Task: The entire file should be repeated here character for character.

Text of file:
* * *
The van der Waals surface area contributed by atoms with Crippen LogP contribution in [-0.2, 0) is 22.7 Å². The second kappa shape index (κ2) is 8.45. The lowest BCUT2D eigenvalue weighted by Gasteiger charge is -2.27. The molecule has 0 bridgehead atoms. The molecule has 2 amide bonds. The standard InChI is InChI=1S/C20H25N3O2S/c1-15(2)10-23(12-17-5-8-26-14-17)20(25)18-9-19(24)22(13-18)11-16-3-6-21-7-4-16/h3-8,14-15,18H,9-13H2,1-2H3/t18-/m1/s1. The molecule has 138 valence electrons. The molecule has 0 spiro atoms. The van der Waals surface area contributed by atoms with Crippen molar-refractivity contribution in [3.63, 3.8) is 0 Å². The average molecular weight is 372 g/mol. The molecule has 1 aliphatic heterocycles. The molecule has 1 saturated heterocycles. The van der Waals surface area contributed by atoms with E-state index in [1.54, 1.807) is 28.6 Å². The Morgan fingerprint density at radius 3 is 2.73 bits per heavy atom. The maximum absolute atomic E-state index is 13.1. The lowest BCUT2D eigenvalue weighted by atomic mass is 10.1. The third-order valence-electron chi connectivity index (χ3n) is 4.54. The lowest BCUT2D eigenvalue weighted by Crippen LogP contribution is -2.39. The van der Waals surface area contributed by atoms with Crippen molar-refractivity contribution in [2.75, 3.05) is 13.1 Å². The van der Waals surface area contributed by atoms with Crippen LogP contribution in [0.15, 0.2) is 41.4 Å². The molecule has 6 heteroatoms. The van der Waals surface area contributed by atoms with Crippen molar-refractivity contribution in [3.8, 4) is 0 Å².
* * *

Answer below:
The van der Waals surface area contributed by atoms with Crippen LogP contribution in [-0.2, 0) is 22.7 Å². The second kappa shape index (κ2) is 8.45. The lowest BCUT2D eigenvalue weighted by Gasteiger charge is -2.27. The molecule has 0 bridgehead atoms. The molecule has 2 amide bonds. The standard InChI is InChI=1S/C20H25N3O2S/c1-15(2)10-23(12-17-5-8-26-14-17)20(25)18-9-19(24)22(13-18)11-16-3-6-21-7-4-16/h3-8,14-15,18H,9-13H2,1-2H3/t18-/m1/s1. The molecule has 138 valence electrons. The molecule has 0 spiro atoms. The van der Waals surface area contributed by atoms with Crippen molar-refractivity contribution in [3.63, 3.8) is 0 Å². The average molecular weight is 372 g/mol. The molecule has 1 aliphatic heterocycles. The molecule has 1 saturated heterocycles. The van der Waals surface area contributed by atoms with E-state index in [1.54, 1.807) is 28.6 Å². The Morgan fingerprint density at radius 3 is 2.73 bits per heavy atom. The maximum absolute atomic E-state index is 13.1. The lowest BCUT2D eigenvalue weighted by atomic mass is 10.1. The third-order valence-electron chi connectivity index (χ3n) is 4.54. The lowest BCUT2D eigenvalue weighted by Crippen LogP contribution is -2.39. The van der Waals surface area contributed by atoms with Crippen molar-refractivity contribution in [2.75, 3.05) is 13.1 Å². The van der Waals surface area contributed by atoms with Crippen LogP contribution in [0.15, 0.2) is 41.4 Å². The molecule has 6 heteroatoms. The van der Waals surface area contributed by atoms with Crippen molar-refractivity contribution in [3.8, 4) is 0 Å².